Team Name: Sacramento Kings
Last Year's Record: 22-44 (equivalent to a 27-55 season)
Key Losses: Terrence Williams, Hassan Whiteside.
Key Additions: Thomas Robinson, Aaron Brooks, James Johnson.
1. What significant moves were made in the offseason?
The Kings didn't actually do a whole lot in the offseason. Stunning, right? No one expected huge moves unless the team was determined to flip Tyreke Evans before he becomes a restricted free agent in 2013. Apparently, the Kings were not determined to make that decision this summer.
The Kings made one trade, sending a second-round pick to Toronto for James Johnson, who is entering his fourth year and is seen as a potential starter at small forward. The hope is that he can bring much-needed defensive ability to the team. The Kings also signed just one free agent of note, point guard Aaron Brooks. The veteran has a player option for the second year, but it's a relative small contract (under $5 million for the two years combined). He'll compete for minutes with Isaiah Thomas and Jimmer Fredette.
The Kings also kept one of their own free agents, re-signing Jason Thompson to a five-year, $30 million deal.
The Kings again landed in the lottery, and again seemingly had a star fall to them at No. 5. Two years ago, that star was DeMarcus Cousins, who will be pressing for an All-Star bid this season. This year, it was Thomas Robinson, the hyperactive power forward from Kansas. He'll likely start the season coming off of the bench, but should be featured heavily in a shallow big man rotation.
2. What are the team's biggest strengths?
The team's biggest strength figures to continue to be scoring in the paint. The Kings last season were No. 4 in frequency of shots at the rim, and had a just slightly above average conversion rate there. That can be credited to Cousins and Evans, as well as Thomas. Robinson should also help, provided he rebounds well on offense. The offensive glass in general is a huge strength with Cousins, Jason Thompson and Robinson in place.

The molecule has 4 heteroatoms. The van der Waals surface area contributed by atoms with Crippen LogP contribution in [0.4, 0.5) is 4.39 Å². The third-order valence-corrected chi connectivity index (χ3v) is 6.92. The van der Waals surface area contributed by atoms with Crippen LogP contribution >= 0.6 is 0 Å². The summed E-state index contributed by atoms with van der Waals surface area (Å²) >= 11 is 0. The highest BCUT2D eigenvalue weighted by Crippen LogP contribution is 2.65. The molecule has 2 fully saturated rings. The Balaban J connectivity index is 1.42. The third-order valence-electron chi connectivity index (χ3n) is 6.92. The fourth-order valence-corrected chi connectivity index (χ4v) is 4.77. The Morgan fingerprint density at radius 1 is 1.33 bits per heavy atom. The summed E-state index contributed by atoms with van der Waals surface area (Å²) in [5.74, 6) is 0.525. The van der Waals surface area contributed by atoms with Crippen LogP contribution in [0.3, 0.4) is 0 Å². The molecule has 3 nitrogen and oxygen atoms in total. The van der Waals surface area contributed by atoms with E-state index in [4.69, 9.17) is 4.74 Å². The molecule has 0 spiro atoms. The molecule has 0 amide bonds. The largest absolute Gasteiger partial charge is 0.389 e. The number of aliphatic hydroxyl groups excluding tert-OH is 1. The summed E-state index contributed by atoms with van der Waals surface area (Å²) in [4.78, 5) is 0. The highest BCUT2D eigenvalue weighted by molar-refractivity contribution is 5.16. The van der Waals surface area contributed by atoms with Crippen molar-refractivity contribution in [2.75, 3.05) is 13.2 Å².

That completes the list of the Kings' strengths, though Thomas runs the pick-and-roll really well, and transition has been fairly kind to the team.
3. What are the team's biggest weaknesses?
There are two huge glaring weaknesses, and there's only a chance that they've been addressed: shooting and defense. The Kings were better than only the Bobcats from long-range last season, but have Jimmer going into his second season and have added Brooks, a prolific if not Shuttlesworthian gunner. There are also reports that Tyreke's jumper is fixed, but I'm certainly not holding my breath. On defense, the hope is that Johnson will give the starting five some strength and length, that improved communication (a real training camp focal point for Keith Smart) will pay dividends and that Cousins will become a defensive anchor for the club. Cousins did lead the NBA in charges taken with 49 last season, so that's a plus. But foul trouble to him is trouble, and he's not a shot blocker, so we'll see if that plan works. Certainly, he's a very smart player and far more agile than he looks. (And he even looks more agile this season -- he's reportedly dropped 15 pounds.)
The hope is that Evans will be a better defender at two-guard than he was at small forward, and that Robinson will be a top defender long-term. The Kings ranked poorly on the defensive glass last season, so improvement there would boost the overall defensive rankings.
4. What are the goals for this team?
They are talking about playoffs, but the West is just too deep. I think shooting for 40 wins is more realistic and attainable ... though I think 35 wins is the most optimistic guess I can offer. That's still marked improvement. Incremental, sure. But marked.
5. Is it going to be impossible to follow the team without constant consternation about relocation?
Yes, probably. I'll delve into this question more deeply in The Hook for the mothership this morning. You can check it out at 8 a.m. Pacific on The Hook page.